By Dan McGraw
concept of the Renaissance man has been around as long as
societies have prized broadly-based scholars, long before the Renaissance
itself stamped its name on scientists who can connect the dots that
join literature and religion and philosophy and inventiveness into a
cohesive approach to illuminate basic human truths. From the great scholars
at Timbuktu to the Chinese scientists of the Ming Dynasty to the ancient
Greek philosophers, every culture has searched for the voice that can
take the rigidness of scientific study and translate those natural laws
into something more, a teaching philosophy that enlightens society to
the very essence of what is the nature of humankind in the natural world.
John H. Lienhard, engineering professor emeritus at the University of
Houston, would scoff at the notion that he might be a modern Renaissance
man. He has taught engineering at a number of schools since 1955, specializing
in thermodynamics and heat transfer. He has authored five books, written
numerous scientific articles, and won a boatload of awards. His record
is a good one, though hardly unique for a professor who has been teaching
for nearly 50 years.
true achievement has gone beyond the classroom, and it is his interest
in the history of technology that has put his stamp on the modern age.
Lienhard is the host of National Public Radio's The Engines
of Our Ingenuity, minute-long essays that have been running continuously
five days a week since 1988. The program has been limitless in its purview,
but the basic thread that runs through Lienhard's radio work shows
how engineering breakthroughs throughout history have shaped our lives.
From explanations as to how hydropower led to the first clocks, to how
threshing machines led to grain mutations, or to the importance of simple
inventions like the pencil or the door hinge, Lienhard purports that
human history can be viewed in terms of the machines that society has
invented and used.
was basically a lark, Lienhard says on his beginning of the public
radio show. The dean of engineering (at the University of Houston)
wanted a way to promote what we did on a broader level. I went home
and wrote a script. My son worked on some music, and by the following
Monday we had a tape. The first show (about American Engineer
Oliver Evans and his invention of the steamboat two years before Robert
Fulton's steamboat) aired January 4, 1988, on NPR member station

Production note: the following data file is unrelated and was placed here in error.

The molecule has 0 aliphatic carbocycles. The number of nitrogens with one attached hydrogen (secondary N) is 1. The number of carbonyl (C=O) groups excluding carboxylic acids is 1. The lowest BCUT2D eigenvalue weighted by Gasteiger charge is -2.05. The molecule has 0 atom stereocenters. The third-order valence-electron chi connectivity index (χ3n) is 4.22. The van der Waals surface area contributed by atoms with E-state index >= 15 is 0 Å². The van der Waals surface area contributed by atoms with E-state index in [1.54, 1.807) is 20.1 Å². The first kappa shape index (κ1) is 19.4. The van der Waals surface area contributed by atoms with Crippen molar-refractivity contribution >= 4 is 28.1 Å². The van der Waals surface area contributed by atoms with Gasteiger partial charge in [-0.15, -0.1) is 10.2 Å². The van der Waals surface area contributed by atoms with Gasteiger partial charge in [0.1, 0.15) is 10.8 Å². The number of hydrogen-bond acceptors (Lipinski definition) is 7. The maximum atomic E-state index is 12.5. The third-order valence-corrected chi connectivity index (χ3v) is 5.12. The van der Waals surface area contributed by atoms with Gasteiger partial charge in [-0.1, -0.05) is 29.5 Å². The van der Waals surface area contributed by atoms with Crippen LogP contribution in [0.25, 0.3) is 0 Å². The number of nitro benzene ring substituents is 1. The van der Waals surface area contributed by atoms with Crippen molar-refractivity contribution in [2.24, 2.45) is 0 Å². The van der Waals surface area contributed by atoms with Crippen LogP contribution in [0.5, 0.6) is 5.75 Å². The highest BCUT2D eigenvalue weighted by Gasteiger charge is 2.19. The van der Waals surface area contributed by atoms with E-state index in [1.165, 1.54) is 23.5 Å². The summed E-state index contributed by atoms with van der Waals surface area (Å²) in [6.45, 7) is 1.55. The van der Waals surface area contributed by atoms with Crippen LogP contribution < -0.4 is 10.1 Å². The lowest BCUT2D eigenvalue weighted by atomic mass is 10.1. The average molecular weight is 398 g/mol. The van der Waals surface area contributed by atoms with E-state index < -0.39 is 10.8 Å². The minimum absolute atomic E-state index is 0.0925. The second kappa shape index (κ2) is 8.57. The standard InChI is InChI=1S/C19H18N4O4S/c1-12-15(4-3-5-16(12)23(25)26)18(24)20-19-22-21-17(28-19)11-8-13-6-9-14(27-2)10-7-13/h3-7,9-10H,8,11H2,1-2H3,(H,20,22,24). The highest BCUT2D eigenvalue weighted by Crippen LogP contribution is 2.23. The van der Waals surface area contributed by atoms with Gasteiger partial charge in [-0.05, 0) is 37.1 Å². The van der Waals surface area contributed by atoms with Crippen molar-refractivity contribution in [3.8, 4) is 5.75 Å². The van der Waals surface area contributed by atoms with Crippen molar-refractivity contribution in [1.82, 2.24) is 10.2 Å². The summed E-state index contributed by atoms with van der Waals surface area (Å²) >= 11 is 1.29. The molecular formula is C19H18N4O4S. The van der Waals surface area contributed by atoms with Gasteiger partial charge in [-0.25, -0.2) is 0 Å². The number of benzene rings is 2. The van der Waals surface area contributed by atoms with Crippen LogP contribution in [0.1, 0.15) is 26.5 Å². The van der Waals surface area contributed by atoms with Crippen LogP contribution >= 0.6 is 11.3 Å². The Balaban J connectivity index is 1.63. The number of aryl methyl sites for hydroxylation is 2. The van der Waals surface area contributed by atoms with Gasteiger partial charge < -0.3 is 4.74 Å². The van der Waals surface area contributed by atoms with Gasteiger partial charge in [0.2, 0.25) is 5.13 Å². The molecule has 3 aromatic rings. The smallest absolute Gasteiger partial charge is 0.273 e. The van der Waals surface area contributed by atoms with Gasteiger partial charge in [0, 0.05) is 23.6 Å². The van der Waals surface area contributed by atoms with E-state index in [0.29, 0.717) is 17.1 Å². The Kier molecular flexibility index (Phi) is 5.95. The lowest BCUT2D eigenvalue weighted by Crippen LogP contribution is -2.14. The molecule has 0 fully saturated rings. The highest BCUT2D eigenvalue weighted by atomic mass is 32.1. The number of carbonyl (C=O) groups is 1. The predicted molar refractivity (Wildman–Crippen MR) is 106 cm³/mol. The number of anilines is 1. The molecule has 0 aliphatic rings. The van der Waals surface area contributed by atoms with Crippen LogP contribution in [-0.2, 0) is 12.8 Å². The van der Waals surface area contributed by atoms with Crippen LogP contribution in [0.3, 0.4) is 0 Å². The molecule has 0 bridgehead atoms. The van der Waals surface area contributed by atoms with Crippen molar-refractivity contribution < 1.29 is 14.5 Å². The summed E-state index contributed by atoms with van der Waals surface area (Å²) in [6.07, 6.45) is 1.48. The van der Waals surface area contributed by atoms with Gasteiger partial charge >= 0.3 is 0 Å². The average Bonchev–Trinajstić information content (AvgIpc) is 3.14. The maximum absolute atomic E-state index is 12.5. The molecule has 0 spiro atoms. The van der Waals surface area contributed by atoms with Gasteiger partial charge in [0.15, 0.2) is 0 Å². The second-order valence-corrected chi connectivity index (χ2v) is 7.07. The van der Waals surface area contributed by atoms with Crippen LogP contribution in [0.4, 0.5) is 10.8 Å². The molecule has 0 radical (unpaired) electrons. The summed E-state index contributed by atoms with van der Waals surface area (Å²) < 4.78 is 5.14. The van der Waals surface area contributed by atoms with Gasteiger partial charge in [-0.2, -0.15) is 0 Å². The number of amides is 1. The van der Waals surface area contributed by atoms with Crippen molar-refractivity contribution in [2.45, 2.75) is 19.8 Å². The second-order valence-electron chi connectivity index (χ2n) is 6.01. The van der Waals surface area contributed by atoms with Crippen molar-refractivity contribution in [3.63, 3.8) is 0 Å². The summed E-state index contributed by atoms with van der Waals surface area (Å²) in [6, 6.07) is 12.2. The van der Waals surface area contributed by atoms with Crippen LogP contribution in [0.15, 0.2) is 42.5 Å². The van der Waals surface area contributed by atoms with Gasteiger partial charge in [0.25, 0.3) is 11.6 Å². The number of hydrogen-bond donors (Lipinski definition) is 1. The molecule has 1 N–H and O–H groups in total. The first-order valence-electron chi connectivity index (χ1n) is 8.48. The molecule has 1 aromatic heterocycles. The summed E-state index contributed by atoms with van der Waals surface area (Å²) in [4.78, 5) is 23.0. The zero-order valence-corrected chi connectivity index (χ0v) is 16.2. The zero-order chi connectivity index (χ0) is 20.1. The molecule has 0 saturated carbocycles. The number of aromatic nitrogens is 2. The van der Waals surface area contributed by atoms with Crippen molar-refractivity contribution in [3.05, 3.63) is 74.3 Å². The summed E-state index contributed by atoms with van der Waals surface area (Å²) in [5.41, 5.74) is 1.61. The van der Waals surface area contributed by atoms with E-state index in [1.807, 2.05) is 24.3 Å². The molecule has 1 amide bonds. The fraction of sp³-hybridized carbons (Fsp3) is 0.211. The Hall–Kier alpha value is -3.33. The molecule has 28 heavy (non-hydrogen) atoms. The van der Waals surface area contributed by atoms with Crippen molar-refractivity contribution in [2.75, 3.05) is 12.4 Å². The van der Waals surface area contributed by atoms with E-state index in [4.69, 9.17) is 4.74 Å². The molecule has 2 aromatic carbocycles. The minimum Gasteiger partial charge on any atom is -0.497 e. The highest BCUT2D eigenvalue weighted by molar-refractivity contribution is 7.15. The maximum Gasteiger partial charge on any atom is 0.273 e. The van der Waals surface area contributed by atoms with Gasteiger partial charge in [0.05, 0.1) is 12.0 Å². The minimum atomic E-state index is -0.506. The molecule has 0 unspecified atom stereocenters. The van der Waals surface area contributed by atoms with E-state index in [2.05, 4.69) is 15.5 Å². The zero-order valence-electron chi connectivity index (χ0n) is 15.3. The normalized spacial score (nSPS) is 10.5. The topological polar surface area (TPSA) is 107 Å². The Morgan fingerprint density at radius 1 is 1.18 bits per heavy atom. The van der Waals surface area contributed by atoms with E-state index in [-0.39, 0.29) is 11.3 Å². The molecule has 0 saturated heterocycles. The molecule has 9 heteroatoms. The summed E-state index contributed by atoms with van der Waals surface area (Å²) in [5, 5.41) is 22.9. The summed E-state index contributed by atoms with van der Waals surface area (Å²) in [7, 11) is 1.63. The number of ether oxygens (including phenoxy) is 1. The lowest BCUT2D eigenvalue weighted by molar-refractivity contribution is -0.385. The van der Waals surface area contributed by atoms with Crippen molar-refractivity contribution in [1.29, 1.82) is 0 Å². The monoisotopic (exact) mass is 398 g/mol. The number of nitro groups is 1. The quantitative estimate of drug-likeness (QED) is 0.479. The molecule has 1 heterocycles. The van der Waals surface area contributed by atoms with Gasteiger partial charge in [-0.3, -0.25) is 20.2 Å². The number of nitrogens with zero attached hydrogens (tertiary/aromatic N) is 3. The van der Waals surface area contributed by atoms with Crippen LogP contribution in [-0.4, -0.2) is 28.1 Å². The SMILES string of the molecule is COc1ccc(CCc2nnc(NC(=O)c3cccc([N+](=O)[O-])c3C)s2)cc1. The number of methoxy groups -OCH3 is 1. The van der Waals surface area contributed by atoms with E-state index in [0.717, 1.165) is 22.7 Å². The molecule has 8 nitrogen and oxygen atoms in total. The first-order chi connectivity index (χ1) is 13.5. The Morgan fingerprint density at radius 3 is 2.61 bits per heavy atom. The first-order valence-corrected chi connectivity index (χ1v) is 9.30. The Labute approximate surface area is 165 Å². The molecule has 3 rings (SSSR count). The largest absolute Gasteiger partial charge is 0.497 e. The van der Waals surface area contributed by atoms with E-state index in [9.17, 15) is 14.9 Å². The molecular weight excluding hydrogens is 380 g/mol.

KUHF-FM in Houston and was picked up nationally three months later.
Since then, Lienhard has recorded 1,642 different shows and creates
about 100 new episodes each year (he now reruns some of the early shows.)
His basic view is that technology mirrors humans, and humans mirror
their technology, and in the end, Lienhard writes, the question is whether
we are to be lifted up or dragged down in the process. And though
he is quick to point out failures in technology through historyfrom
bridge collapses to the creation of machines to kill more efficientlyLienhard
is largely a positive and active voice on the real nature of human achievement.
book to the show, The Engines of Our Ingenuity: An Engineer Looks
at Technology and Culture (Oxford University Press, June 2000)
has been praised as an imaginative survey of human achievement. His
book deserves a place on the shelf alongside Kenneth Clark's Civilization
and Jacob Bronowski's Ascent of Man as a spirited celebration
of the practical imagination, writes Gregory McNamee in Amazon.com's
review of the book.
1930 in St. Paul, Minn., Lienhard graduated with a B.S. in mechanical
engineering from Oregon State College in Corvallis in 1951 and received
his Ph.D. in mechanical engineering from the University of California
at Berkeley in 1961. After teaching stints at Washington State University
and the University of Kentucky, Lienhard became an instructor at the
University of Houston in 1980. From 1989 to 2000, he was the M.D. Anderson
Professor of Technology and Culture in the departments of mechanical
engineering and history.
became more and more interested in how technology has shaped our culture,
Lienhard says, and I have always been very interested in how creativity
and engineering meet at crossroads in history and how the impetus for
inventions is not necessarily the end result of how the invention was
in episode 179 Lienhard discusses the invention of alternating current
(AC) by Nikola Tesla in 1875. Tesla went to work for Thomas Edison in
the United States and tried to interest the great inventor in his AC
system. Edison wasn't interested in Tesla's theories, and
Tesla eventually persuaded financiers J.P. Morgan and George Westinghouse
to finance and develop his AC power system. Edison's response was
to discredit the system, showing that the AC system was dangerous to
use. He did this by employing the AC power system to electrocute stray